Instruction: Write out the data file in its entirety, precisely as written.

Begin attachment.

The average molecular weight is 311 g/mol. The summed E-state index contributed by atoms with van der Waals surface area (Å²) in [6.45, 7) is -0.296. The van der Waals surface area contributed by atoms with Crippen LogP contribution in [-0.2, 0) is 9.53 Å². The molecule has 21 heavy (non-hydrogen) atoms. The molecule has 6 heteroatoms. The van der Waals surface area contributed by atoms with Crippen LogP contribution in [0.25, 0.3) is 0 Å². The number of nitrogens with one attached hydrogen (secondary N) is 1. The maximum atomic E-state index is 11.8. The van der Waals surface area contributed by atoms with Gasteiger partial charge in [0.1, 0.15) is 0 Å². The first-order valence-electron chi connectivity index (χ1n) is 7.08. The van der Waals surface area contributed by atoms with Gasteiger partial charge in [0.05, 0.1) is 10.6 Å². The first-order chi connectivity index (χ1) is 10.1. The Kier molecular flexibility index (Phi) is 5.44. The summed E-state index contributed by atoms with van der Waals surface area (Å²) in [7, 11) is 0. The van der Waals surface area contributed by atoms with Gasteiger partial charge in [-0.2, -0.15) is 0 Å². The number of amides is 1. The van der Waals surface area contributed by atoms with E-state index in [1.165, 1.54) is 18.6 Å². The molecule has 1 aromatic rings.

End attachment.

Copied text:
The average molecular weight is 311 g/mol. The summed E-state index contributed by atoms with van der Waals surface area (Å²) in [6.45, 7) is -0.296. The van der Waals surface area contributed by atoms with Crippen LogP contribution in [-0.2, 0) is 9.53 Å². The molecule has 21 heavy (non-hydrogen) atoms. The molecule has 6 heteroatoms. The van der Waals surface area contributed by atoms with Crippen LogP contribution in [0.25, 0.3) is 0 Å². The number of nitrogens with one attached hydrogen (secondary N) is 1. The maximum atomic E-state index is 11.8. The van der Waals surface area contributed by atoms with Gasteiger partial charge in [0.1, 0.15) is 0 Å². The first-order valence-electron chi connectivity index (χ1n) is 7.08. The van der Waals surface area contributed by atoms with Gasteiger partial charge in [0.05, 0.1) is 10.6 Å². The first-order chi connectivity index (χ1) is 10.1. The Kier molecular flexibility index (Phi) is 5.44. The summed E-state index contributed by atoms with van der Waals surface area (Å²) in [7, 11) is 0. The van der Waals surface area contributed by atoms with Gasteiger partial charge in [-0.2, -0.15) is 0 Å². The number of amides is 1. The van der Waals surface area contributed by atoms with E-state index in [1.165, 1.54) is 18.6 Å². The molecule has 1 aromatic rings.